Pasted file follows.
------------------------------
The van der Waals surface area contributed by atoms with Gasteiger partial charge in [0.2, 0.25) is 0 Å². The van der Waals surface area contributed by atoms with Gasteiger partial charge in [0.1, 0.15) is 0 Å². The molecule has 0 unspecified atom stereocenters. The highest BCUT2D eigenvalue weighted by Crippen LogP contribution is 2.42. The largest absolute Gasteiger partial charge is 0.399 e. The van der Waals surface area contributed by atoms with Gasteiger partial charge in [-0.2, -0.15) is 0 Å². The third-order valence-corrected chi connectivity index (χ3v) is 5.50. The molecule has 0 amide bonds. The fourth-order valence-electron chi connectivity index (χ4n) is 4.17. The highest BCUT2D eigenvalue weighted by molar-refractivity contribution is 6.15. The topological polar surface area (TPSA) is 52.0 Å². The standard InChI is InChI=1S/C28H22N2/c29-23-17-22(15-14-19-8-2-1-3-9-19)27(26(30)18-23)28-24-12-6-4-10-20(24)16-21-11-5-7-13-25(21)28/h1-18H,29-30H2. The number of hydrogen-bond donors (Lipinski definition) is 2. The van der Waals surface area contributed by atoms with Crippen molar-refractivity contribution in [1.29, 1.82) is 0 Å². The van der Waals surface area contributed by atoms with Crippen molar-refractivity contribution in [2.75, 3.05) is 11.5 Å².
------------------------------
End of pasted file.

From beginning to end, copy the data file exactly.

The van der Waals surface area contributed by atoms with Gasteiger partial charge in [0.2, 0.25) is 0 Å². The van der Waals surface area contributed by atoms with Gasteiger partial charge in [0.1, 0.15) is 0 Å². The molecule has 0 unspecified atom stereocenters. The highest BCUT2D eigenvalue weighted by Crippen LogP contribution is 2.42. The largest absolute Gasteiger partial charge is 0.399 e. The van der Waals surface area contributed by atoms with Gasteiger partial charge in [-0.2, -0.15) is 0 Å². The third-order valence-corrected chi connectivity index (χ3v) is 5.50. The molecule has 0 amide bonds. The fourth-order valence-electron chi connectivity index (χ4n) is 4.17. The highest BCUT2D eigenvalue weighted by molar-refractivity contribution is 6.15. The topological polar surface area (TPSA) is 52.0 Å². The standard InChI is InChI=1S/C28H22N2/c29-23-17-22(15-14-19-8-2-1-3-9-19)27(26(30)18-23)28-24-12-6-4-10-20(24)16-21-11-5-7-13-25(21)28/h1-18H,29-30H2. The number of hydrogen-bond donors (Lipinski definition) is 2. The van der Waals surface area contributed by atoms with Crippen molar-refractivity contribution in [1.29, 1.82) is 0 Å². The van der Waals surface area contributed by atoms with Crippen molar-refractivity contribution in [2.75, 3.05) is 11.5 Å².